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Authordc.contributor.authorCornejo Kelly, Javiera 
Authordc.contributor.authorPokrant, Ekaterina 
Authordc.contributor.authorCarvallo, Carolina 
Authordc.contributor.authorMaddaleno Toledo, Aldo 
Authordc.contributor.authorSan Martín Núñez, Betty 
Admission datedc.date.accessioned2018-07-17T16:14:58Z
Available datedc.date.available2018-07-17T16:14:58Z
Publication datedc.date.issued2018
Cita de ítemdc.identifier.citationFood Additives & Contaminants: Part A, 35: 3, 448-457es_ES
Identifierdc.identifier.other10.1080/19440049.2017.1401740
Identifierdc.identifier.urihttps://repositorio.uchile.cl/handle/2250/149915
Abstractdc.description.abstractTylosin is one of the most commonly used antimicrobial drugs from the macrolide family and in broiler chickens it is used specially for the treatment of infectious pathologies. The poultry industry produces several by-products, among which feathers account for up to 7% of a chicken's live weight, thus they amount to a substantial mass across the whole industry. Feathers have been repurposed as an animal feed ingredient by making them feather meal. Therefore, the presence of high concentrations of residues from antimicrobial drugs in feathers might pose a risk to global public health, due to re-entry of these residues into the food chain. This work aimed to characterise the depletion behaviour of tylosin in feather samples, while considering its depletion in muscle and liver tissue samples as a reference point. To achieve this goal, we have implemented and validated an analytical methodology suitable for detecting and quantifying tylosin in these matrices. Sixty broiler chickens, raised under controlled conditions, received an oral dose of 32mg kg(-1) of tylosin for 5days. Tylosin was quantified in muscle, liver and feathers by liquid chromatography coupled with a photodiode array detector (HPLC-DAD). High concentrations of tylosin were detected in feather samples over the whole experimental period after completing both the therapy and the recommended withdrawal time (WDT). On the other hand, tylosin concentrations in muscle and liver tissue samples fell below the limit of detection of this method on the first sampling day. Our results indicate that the WDT for feather samples is 27days, hence using feather meal for the formulation of animal diets or for other agricultural purposes could contaminate with antimicrobial residues either other livestock species or the environment. In consequence, we recommend monitoring this matrix when birds have been treated with tylosin, within the context of poultry farming.es_ES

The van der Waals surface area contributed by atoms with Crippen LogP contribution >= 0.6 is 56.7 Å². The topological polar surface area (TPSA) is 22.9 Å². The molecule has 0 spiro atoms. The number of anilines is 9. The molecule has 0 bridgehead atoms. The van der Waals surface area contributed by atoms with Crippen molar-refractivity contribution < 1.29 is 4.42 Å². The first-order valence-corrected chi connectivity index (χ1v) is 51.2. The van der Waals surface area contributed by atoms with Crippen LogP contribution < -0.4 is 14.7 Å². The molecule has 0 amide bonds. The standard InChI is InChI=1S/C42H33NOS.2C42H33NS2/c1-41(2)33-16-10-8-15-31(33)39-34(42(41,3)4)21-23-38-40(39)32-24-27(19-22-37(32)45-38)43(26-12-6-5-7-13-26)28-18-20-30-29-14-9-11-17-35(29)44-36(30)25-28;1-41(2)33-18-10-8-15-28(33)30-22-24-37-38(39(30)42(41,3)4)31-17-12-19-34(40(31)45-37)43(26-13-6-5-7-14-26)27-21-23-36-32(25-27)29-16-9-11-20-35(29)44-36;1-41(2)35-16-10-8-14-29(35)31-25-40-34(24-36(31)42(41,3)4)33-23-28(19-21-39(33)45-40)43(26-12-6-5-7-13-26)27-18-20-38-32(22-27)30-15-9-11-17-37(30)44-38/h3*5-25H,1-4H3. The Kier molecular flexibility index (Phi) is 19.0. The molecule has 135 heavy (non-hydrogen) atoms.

Lenguagedc.language.isoenes_ES
Publisherdc.publisherTaylor & Francises_ES
Type of licensedc.rightsAttribution-NonCommercial-NoDerivs 3.0 Chile*
Link to Licensedc.rights.urihttp://creativecommons.org/licenses/by-nc-nd/3.0/cl/*
Sourcedc.sourceFood Additives & Contaminants: Part A Chemistry, analysis, control, exposure & risk assessmentes_ES
Keywordsdc.subjectTylosines_ES
Keywordsdc.subjectFeatherses_ES
Keywordsdc.subjectMusclees_ES
Keywordsdc.subjectLiveres_ES
Keywordsdc.subjectAntibiotic residueses_ES
Keywordsdc.subjectDepletiones_ES
Títulodc.titleDepletion of tylosin residues in feathers, muscle and liver from broiler chickens after completion of antimicrobial therapyes_ES
Document typedc.typeArtículo de revistaes_ES
Catalogueruchile.catalogadortjnes_ES
Indexationuchile.indexArtículo de publicación ISIes_ES


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Attribution-NonCommercial-NoDerivs 3.0 Chile
Except where otherwise noted, this item's license is described as Attribution-NonCommercial-NoDerivs 3.0 Chile